Len Lye's Rainbow Dance Len Lye's Rainbow Dance

Len Lye’s Post Office Films

Len Lye’s Rainbow Dance

Ok, so imagine you’re the post office and you need to make three animated shorts to illustrate the following concepts: new parcel rates, post office savings accounts,and the value of posting your letters early. Sounds like a barren creative landscape. However, when given the opportunity, a talented commercial artist can take even the driest subject matter and interpret it in innovative and imaginative ways. Take a gander at these three shorts from the 1930s—A Colour Box, Rainbow Dance, and Trade Tattoo— directed by Len Lye, which illustrate the themes mentioned above. These films shatter every preconception about what an informational piece of commerical animation should look like while succeeding brilliantly in getting their points across.They were created for the UK’s state-sponsored GPO Film Unit, which was headed by the visionary filmmaker/producer John Grierson, who later was instrumental in establishing the National Film Board of Canada.

It boggles the mind that anything like this could have ever been made, though that probably says more about the sorry state of contemporary creativity than anything else. Why must visual experimentation in commercial animation today be the exception and not the norm? I’m not suggesting that every commercial has to be an avant-garde trip like Lye’s, but it also need not be the aesthetically lethargic and redundant fare that one sees over and over nowadays. If there’s a lesson to learn from Lye’s inspiring treatment of such mundane material, perhaps it’s that there’s no such thing as weak material, only weak interpretation of material.

A Colour Box (1935)

Rainbow Dance (1936)

Trade Tattoo (1937)

  • I’m not really sure how the first film conveys anything but abstract colors and shapes until about 2 minutes later, which is far too long to have you sitting there trying to figure out what it’s supposed to be, other than an arty film. These are great little films for sure, one of a kind, but the commercial aspect seems to have been thrown in afterwards, right at the end just so his gets his money. If commercials like this were aired today, they simply wouldn’t do well at all, sadly; most people would just walk away from this before it gets to the point.

    Also, it’s not that bad today, seesh. Animation in commercials is far more creative than the animation in TV series’ or feature films. Mind you, after vising America and seeing what you guys put up with on TV, I can’t blame you for complaining. Our commercials in the UK are better…just.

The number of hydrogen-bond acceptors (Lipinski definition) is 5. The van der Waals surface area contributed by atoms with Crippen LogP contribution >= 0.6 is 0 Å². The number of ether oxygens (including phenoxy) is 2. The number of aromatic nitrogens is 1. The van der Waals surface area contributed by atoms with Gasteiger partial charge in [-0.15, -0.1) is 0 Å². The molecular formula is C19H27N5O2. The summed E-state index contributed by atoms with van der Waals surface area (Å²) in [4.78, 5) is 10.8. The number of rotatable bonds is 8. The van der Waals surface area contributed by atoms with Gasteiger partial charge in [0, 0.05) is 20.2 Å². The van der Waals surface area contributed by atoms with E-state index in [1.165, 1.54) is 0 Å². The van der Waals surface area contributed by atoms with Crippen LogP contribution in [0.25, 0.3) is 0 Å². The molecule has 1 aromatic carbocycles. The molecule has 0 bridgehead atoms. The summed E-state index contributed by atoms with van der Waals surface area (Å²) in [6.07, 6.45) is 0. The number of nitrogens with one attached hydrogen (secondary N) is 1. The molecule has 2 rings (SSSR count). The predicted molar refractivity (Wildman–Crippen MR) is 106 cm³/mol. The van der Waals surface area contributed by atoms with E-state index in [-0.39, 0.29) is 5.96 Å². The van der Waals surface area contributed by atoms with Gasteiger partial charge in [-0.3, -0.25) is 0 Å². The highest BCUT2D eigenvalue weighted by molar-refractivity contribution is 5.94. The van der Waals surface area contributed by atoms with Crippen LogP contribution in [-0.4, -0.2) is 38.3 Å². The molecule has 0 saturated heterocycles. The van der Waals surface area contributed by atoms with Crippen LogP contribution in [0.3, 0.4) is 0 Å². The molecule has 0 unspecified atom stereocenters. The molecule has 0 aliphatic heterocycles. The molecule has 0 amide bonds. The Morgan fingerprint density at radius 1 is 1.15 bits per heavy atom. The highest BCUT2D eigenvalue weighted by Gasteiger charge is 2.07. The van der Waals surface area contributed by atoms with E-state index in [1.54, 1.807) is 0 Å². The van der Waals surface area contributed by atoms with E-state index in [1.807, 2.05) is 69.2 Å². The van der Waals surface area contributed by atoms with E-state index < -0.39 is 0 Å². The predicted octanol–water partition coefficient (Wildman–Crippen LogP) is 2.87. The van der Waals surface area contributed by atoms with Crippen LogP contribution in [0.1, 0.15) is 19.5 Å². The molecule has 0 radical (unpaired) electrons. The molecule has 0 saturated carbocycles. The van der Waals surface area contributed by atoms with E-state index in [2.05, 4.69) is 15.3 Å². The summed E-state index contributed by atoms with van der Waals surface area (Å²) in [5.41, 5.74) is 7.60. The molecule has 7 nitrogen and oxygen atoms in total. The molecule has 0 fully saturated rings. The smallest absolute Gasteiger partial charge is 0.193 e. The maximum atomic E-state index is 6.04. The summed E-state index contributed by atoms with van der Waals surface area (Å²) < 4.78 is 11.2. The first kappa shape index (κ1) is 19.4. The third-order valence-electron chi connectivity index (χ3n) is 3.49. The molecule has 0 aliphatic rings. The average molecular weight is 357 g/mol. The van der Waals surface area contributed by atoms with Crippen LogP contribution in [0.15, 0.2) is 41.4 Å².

• Graham Ross

    Man. It’s hard to believe those were made in the thirties. They’re pretty impressive.

  • quite amazing to see those animated piece of art from 1937!

    specially the tattoo dance… so fresh, so contemporary, like watching Pop Art ages before the Factory doodles.

  • See? This is what happens to your brain when you attempt to animate scary monkeys singing about peanuts.

  • LNG

    You can bet Len Lye never had to answer to a cadre of creative executives with zero understanding of art.

  • Joe

    I haven’t seen these since my college days, when they really astonished me with their vibrancy and modern feel. Its been a long time since college, but I seem to recall hearing that some of the effects for Colour Box were achieved by Lye painting directly onto the film. Oddly enough I was thinking of Colour Box just last night when an ad came on TV with aniamted, flowing lines dancing to music in an abstract pattern before finally at the end settling down into outlines of an Audi – the minute I was it I knew this modern animator was tipping his hat to old Len.

    I think you are partially right about some modern animated adverts, but there are some gems which sneak through now and again even today. The series from Lloyds TSB bank “for the journey” is one of my favourites right now, especially the first one in the series which looks as if it is strongly influenced by Belleville Rendezvous:
    Doesn’t make me want to use that bank, but lovely animation.

  • Roger Horrocks

    Len Lye kept on making experimental films all his life, till he died in 1980 (at the age of 78). His later work deserves to be much better known. Incidentally, there’s an interesting website about him at the Govett-Brewster Art Gallery in New Zealand (Lye was a New Zealander and his collection of kinetic sculpture, paintings and other work is stored there today): http://www.govettbrewster.com/LenLye/
    Also, back in 2001 I wrote a biography of Lye. Working as his assistant (in the last year of his life) helped me to realise what an extraordinary creative force Len was, as a film-maker, kinetic sculptor, and thinker.

  • The advanced effects, visual motifs and music that Lye used on his short film can be seen as a precursor to today’s music videos and as the first experiment towards a new kind of cinematic reality.

  • Rose Astbury

    I would love to know who the animator is for the Lloyds TSB advert?